The energies and wavefunctions of stationary states of a system are given by the
solutions of the Schrödinger Equation :

In this equation
is the Hamiltonian operator which in this case gives the
kinetic and potential energies of a system of atomic nuclei and electrons.
As we shall see below it is analogous to the classical kinetic energy of the
particles and the Coulomb electrostatic interactions between the nuclei and
electrons. is a wavefunction, one of the solutions of the eigenvalue equation.
This wavefunction depends on the coordinates of the electrons and the nuclei.
The Hamiltonian is composed of three parts : the kinetic energy of the nuclei,
the kinetic energy of the electrons, and the potential energy of nuclei and
electrons.

Schrödinger equation :

Hamiltonian :

Four approximations are commonly (but not necessarily) made :

- time independence; we are looking at states that are stationary in time.
- neglect of relativistic effects; this is warranted unless the velocity of the electrons approaches the speed of light, which is the case only in heavy atoms with very high nuclear charge.
- Born-Oppenheimer approximation; separation of the motion of nuclei and electrons.
- orbital approximation; the electrons are confined to certain regions of space.

Born-Oppenheimer :

The motivation behind this is that the electrons are so much lighter than the
nuclei that their motion can easily follow the nuclear motion. In practice,
this approximation is usually valid. From this point we will look at the
electronic wavefunction which is obtained by solving the
*electronic Schrödinger equation* :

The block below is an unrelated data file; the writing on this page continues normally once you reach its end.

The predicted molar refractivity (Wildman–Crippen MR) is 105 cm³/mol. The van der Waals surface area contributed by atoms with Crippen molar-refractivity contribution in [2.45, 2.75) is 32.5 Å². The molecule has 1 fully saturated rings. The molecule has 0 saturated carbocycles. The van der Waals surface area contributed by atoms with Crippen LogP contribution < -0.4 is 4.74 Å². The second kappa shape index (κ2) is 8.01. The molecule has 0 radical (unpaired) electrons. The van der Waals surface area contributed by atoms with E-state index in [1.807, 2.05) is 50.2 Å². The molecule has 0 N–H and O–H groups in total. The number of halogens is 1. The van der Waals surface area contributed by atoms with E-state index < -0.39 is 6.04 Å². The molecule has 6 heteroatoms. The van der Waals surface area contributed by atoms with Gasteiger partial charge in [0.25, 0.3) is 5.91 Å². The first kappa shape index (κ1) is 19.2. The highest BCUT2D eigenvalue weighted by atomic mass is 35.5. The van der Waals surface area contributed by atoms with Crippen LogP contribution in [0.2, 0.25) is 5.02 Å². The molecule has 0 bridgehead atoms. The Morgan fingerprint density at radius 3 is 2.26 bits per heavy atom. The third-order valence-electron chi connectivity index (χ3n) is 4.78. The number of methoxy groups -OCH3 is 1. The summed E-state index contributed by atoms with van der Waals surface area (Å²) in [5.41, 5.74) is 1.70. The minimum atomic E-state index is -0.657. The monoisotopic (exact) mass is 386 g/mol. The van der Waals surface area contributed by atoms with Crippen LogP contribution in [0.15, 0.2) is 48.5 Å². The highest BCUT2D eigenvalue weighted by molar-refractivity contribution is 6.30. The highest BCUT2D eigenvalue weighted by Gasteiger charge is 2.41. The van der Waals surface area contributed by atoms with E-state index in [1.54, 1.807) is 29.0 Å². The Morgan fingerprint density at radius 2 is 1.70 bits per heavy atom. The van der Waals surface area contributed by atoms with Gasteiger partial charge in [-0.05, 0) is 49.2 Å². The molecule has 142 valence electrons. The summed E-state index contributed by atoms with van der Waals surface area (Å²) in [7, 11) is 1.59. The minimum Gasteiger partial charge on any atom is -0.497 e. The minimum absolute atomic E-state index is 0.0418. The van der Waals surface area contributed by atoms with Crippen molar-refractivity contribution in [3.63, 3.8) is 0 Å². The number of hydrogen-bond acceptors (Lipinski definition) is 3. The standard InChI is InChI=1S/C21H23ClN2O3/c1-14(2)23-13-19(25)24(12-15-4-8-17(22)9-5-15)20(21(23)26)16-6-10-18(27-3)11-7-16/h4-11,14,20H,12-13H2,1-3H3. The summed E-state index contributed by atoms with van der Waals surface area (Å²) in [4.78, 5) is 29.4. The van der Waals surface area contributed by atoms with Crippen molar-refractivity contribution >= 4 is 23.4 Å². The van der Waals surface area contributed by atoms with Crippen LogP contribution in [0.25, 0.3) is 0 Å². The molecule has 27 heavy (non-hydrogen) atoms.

This equation still contains the positions of the nuclei, however not as variables but as parameters.

The electronic Hamiltonian contains three terms : kinetic energy, electrostatic
interaction between electrons and nuclei, and electrostatic repulsion between
electrons. In order to simplify expressions and to make the theory independent
of the experimental values of physical constants, atomic units are introduced :

e = 1 charge of electron

m = 1 mass of the electron

= 1
Planck's constant divided by 2 pi

Derived atomic units of length and energy are :

1 bohr =

1 hartree = J = 627.51
kcal/mol

With these units the electronic Hamiltonian is :

The symbol is the Laplace operator (also called "del-squared"). The total energy in the Born-Oppenheimer model is obtained by adding the nuclear repulsion energy to the electronic energy :

The total energy defines a potential energy hypersurface E=f(Q) which can be used to subsequently solve a Schrödinger equation for the nuclear motion :

In the following section we shall deal with the important problem of solving the electronic Schrödinger equation.

Next paragraph, 5.3 Hartree-Fock SCF theory

Previous paragraph 5.1 Why use Quantum Chemical methods ?

Chapter 5 MM Syllabus 1995 MODIFIED November 8, 1995

Fred Brouwer, Lab. of Organic Chemistry, University of Amsterdam.